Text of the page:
Hotel restaurants are often charged with feeling directionless or uninspired, but the moment you step foot into The Pem, it’s messaging is clear - this is first and foremost, a celebration of women.
The restaurant is found inside the Conrad London St James and takes its moniker from the pet name of prominent suffragette Emily Wilding Davison. Chef Sally Abe has recruited an almost entirely female team and the dining room feels innately feminine without falling victim to cliche: shiny black and white flooring, rosy hues and cosy tub chairs all set the stage for a night of fine dining. This is not to say that men are not welcome here, as proven by our visit which saw the dining room populated with couples on dates, solo hotel guests and small groups of friends catching up.
The Pem’s menu is ever-evolving, making the most of in-season produce, but you can always expect a commitment to quality and presentation that is seriously impressive. We began with a plate of poached native lobster, lightly bathed in shellfish cream and paired with a traffic light trio of heritage tomatoes, which tasted purely, absolutely of tomato. This supreme freshness of ingredients continued into our main course, which saw tender, blushing pink fallow deer complemented by the quaint sweetness of roasted red cabbage and faintly sour pickled blackberries, a harmony of autumnal flavours.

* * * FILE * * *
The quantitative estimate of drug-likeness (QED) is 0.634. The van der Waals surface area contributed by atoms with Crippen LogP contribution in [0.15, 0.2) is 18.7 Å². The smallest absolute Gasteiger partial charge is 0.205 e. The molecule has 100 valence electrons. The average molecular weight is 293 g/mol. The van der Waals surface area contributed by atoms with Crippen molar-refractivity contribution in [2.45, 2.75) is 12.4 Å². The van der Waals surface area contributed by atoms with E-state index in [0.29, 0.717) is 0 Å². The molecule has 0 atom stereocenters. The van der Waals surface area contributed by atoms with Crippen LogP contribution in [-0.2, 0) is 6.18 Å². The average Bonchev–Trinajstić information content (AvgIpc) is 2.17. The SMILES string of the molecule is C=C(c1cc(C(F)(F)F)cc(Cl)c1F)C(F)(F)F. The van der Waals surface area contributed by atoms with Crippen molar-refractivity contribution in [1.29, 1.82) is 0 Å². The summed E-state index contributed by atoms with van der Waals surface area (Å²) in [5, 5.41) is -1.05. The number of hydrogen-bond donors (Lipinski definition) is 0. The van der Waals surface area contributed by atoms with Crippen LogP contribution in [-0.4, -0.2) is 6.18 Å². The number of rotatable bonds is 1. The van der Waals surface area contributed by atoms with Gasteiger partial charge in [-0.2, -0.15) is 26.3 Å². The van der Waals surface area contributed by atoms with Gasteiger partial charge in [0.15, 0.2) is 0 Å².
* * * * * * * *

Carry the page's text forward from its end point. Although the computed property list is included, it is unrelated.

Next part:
For pudding, 1970s dinner party staple black forest gateau (a personal favourite of Abe’s) is given a contemporary makeover - it’s a satisfyingly rich combination of cherry and chocolate, topped with a pile of delicate chocolate curls and served alongside a scoop of truly sublime house-made cherry ripple ice cream.
This level of quality certainly does not come cheap and mains priced north of £40 feel punchy, even for the area. That being said, The Pem’s attentive service, beautiful dining room and commitment to seasonality all make a visit worthwhile - it is the kind of restaurant which reminds you why London is the best city in the world for dining out.